CW: This post describes a medical procedure of an internal cervical screening and the use of medical instruments. Reader discretion is advised.
So yesterday I went for my first cervical smear test. A few months ago, I received a letter from the hospital letting me know I was due to book an appointment through my doctor. I rang my GP and turns out they had a cancellation for the next morning, so I took it.
Having had to see the doctor for things down below like period issues and pain, I’m not a stranger to being opened with a speculum, examined, swobbed and ultrasound scanned, both internally and externally. So, I wasn’t terribly nervous about the smear itself, only a little re: the brush used to collect the sample (similar to a swob) as I’d never had that done before.
The nurse I had I’ve known for a number of years, so I felt at ease knowing it was someone I’d seen before. Even if you’re not phased by the testing itself (some people are and that’s ok) it still can be a bit daunting having a medical professional who is complete stranger performing a procedure that is for all intents and purposes, invasive.
Like how she went through what would happen before we did the smear, the appointment only took around 10 minutes. She asked if I would like a chaperone to feel more comfortable, but I was ok. She gave me the privacy to undress alone, with the curtain drawn around the area with the cushioned bed-table you see in doctor’s offices. I popped off my shoes, trousers and knickers, lying down with the white paper towel sheet over my modesty as she told me.
I went through the motions as I’d done many times before. Lie back, feet together, knees spread, think of England. I did some deep breathing to relax as much as I could, as the speculum went in and opened me up, she did five circles around my cervix with the brush tool used to collect the sample, speculum out.
Done. Bish bash bosh.
She told me I might experience some contact bleeding/spotting afterwards, which I did, but it stopped after a few hours as expected. Overall, the procedure itself was a little uncomfortable, but it doesn’t last long and there was nothing to it.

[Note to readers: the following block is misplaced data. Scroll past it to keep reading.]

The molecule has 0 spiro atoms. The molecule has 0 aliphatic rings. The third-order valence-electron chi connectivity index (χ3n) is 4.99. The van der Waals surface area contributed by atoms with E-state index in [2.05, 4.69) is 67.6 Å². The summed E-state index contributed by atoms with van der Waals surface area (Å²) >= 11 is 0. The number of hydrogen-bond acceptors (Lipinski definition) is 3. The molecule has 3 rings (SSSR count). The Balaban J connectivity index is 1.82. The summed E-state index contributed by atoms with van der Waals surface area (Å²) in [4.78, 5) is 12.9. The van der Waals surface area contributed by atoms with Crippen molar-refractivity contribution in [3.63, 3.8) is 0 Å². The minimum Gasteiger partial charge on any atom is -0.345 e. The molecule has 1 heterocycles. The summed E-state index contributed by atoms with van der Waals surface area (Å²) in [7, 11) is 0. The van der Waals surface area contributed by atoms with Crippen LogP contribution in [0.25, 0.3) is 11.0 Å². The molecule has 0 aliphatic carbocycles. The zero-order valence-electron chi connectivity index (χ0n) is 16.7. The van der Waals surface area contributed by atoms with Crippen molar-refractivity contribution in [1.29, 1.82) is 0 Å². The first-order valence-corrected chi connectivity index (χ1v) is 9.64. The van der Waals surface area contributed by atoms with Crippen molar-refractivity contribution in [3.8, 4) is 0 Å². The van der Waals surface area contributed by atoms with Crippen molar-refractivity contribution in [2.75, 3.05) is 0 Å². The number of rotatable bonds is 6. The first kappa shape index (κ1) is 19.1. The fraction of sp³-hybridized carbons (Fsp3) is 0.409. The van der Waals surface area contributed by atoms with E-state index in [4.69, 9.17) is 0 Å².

With it being my first cervical smear, the build-up to having the test done and the slight cramping-like dull aching in my lower belly and legs I felt afterwards (almost identical to when I’m about to go on/on my period) did make me feel tired and I ended up having a little nap in the evening. Today, I feel fine.
I understand why people put it off and can be nervous for whatever reason. Speaking for myself however, I was made to feel incredibly comfortable and the nurse was very accommodating. You don’t have to just take it if you’re really uncomfortable and/or in any pain. You can stop at any time if you need to take a breather, ask to use a smaller speculum etc.
You’re well within your rights to talk things through with your nurse/doctor about anything you’re unsure of, uncomfortable with or nervous about so they can ensure you have a comfortable experience and feel completely safe.
It is important to have it done as it could potentially save your life one day, but I feel it’s unfair to say “just stop putting it off and go in there!” as there are a myriad of reasons why people may feel uneasy, or distressed at the prospect of a cervical smear, i.e. trans inclusion, sexual trauma etc. As aforementioned, you have every right to talk things through with your GP/medical professional so your needs can be accommodated in the way that is best for you.
Here is the link to the NHS page on cervical screening, detailing things much better than I can as I’m not a qualified medical professional.
Now I have to wait a few weeks for the results and go from there.
All my love,
*Picture – Pinterest